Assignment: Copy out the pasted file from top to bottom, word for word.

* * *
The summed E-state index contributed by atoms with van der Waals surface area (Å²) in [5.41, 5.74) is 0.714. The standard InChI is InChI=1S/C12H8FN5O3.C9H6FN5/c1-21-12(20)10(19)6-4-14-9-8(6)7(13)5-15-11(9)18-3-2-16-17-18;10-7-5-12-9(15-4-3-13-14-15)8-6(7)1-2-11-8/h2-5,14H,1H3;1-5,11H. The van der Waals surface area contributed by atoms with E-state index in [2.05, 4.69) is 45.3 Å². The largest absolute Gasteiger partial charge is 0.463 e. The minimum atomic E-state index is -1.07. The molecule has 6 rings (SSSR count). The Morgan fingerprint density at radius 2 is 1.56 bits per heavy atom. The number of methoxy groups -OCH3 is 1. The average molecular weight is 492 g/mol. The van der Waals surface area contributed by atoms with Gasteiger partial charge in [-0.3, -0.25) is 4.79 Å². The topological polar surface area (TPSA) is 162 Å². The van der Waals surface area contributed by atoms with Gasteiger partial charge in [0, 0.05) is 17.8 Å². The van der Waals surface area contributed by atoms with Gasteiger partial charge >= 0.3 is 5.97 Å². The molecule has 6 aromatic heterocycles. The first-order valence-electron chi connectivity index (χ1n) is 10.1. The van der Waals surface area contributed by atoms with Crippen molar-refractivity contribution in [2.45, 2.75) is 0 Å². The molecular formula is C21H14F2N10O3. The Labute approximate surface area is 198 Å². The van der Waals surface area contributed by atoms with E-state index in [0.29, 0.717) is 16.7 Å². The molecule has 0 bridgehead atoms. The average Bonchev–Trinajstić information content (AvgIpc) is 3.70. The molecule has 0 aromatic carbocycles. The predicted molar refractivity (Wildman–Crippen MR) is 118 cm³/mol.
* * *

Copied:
The summed E-state index contributed by atoms with van der Waals surface area (Å²) in [5.41, 5.74) is 0.714. The standard InChI is InChI=1S/C12H8FN5O3.C9H6FN5/c1-21-12(20)10(19)6-4-14-9-8(6)7(13)5-15-11(9)18-3-2-16-17-18;10-7-5-12-9(15-4-3-13-14-15)8-6(7)1-2-11-8/h2-5,14H,1H3;1-5,11H. The van der Waals surface area contributed by atoms with E-state index in [2.05, 4.69) is 45.3 Å². The largest absolute Gasteiger partial charge is 0.463 e. The minimum atomic E-state index is -1.07. The molecule has 6 rings (SSSR count). The Morgan fingerprint density at radius 2 is 1.56 bits per heavy atom. The number of methoxy groups -OCH3 is 1. The average molecular weight is 492 g/mol. The van der Waals surface area contributed by atoms with Gasteiger partial charge in [-0.3, -0.25) is 4.79 Å². The topological polar surface area (TPSA) is 162 Å². The van der Waals surface area contributed by atoms with Gasteiger partial charge in [0, 0.05) is 17.8 Å². The van der Waals surface area contributed by atoms with Gasteiger partial charge >= 0.3 is 5.97 Å². The molecule has 6 aromatic heterocycles. The first-order valence-electron chi connectivity index (χ1n) is 10.1. The van der Waals surface area contributed by atoms with Crippen molar-refractivity contribution in [2.45, 2.75) is 0 Å². The molecular formula is C21H14F2N10O3. The Labute approximate surface area is 198 Å². The van der Waals surface area contributed by atoms with E-state index in [0.29, 0.717) is 16.7 Å². The molecule has 0 bridgehead atoms. The average Bonchev–Trinajstić information content (AvgIpc) is 3.70. The molecule has 0 aromatic carbocycles. The predicted molar refractivity (Wildman–Crippen MR) is 118 cm³/mol.